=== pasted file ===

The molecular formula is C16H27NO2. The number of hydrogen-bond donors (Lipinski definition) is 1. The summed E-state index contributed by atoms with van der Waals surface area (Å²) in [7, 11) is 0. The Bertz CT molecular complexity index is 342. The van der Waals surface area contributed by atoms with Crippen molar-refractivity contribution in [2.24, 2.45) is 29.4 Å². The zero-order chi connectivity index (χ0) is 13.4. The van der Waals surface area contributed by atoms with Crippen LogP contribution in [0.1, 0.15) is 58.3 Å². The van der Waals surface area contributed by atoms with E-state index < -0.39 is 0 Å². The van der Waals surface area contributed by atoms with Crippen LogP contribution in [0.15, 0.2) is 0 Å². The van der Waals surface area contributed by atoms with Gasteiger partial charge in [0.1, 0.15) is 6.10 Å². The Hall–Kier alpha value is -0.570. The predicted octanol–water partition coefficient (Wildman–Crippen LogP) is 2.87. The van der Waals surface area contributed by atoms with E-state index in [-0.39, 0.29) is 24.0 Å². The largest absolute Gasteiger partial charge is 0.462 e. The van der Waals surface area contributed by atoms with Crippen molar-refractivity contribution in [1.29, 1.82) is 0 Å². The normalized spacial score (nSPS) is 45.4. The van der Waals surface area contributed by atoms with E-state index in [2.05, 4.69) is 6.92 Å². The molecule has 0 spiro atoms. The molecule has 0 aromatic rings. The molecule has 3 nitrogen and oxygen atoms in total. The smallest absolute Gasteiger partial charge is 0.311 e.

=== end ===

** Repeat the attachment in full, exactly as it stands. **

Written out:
The molecular formula is C16H27NO2. The number of hydrogen-bond donors (Lipinski definition) is 1. The summed E-state index contributed by atoms with van der Waals surface area (Å²) in [7, 11) is 0. The Bertz CT molecular complexity index is 342. The van der Waals surface area contributed by atoms with Crippen molar-refractivity contribution in [2.24, 2.45) is 29.4 Å². The zero-order chi connectivity index (χ0) is 13.4. The van der Waals surface area contributed by atoms with Crippen LogP contribution in [0.1, 0.15) is 58.3 Å². The van der Waals surface area contributed by atoms with E-state index < -0.39 is 0 Å². The van der Waals surface area contributed by atoms with Crippen LogP contribution in [0.15, 0.2) is 0 Å². The van der Waals surface area contributed by atoms with Gasteiger partial charge in [0.1, 0.15) is 6.10 Å². The Hall–Kier alpha value is -0.570. The predicted octanol–water partition coefficient (Wildman–Crippen LogP) is 2.87. The van der Waals surface area contributed by atoms with E-state index in [-0.39, 0.29) is 24.0 Å². The largest absolute Gasteiger partial charge is 0.462 e. The van der Waals surface area contributed by atoms with Crippen molar-refractivity contribution in [1.29, 1.82) is 0 Å². The normalized spacial score (nSPS) is 45.4. The van der Waals surface area contributed by atoms with E-state index in [2.05, 4.69) is 6.92 Å². The molecule has 0 spiro atoms. The molecule has 0 aromatic rings. The molecule has 3 nitrogen and oxygen atoms in total. The smallest absolute Gasteiger partial charge is 0.311 e.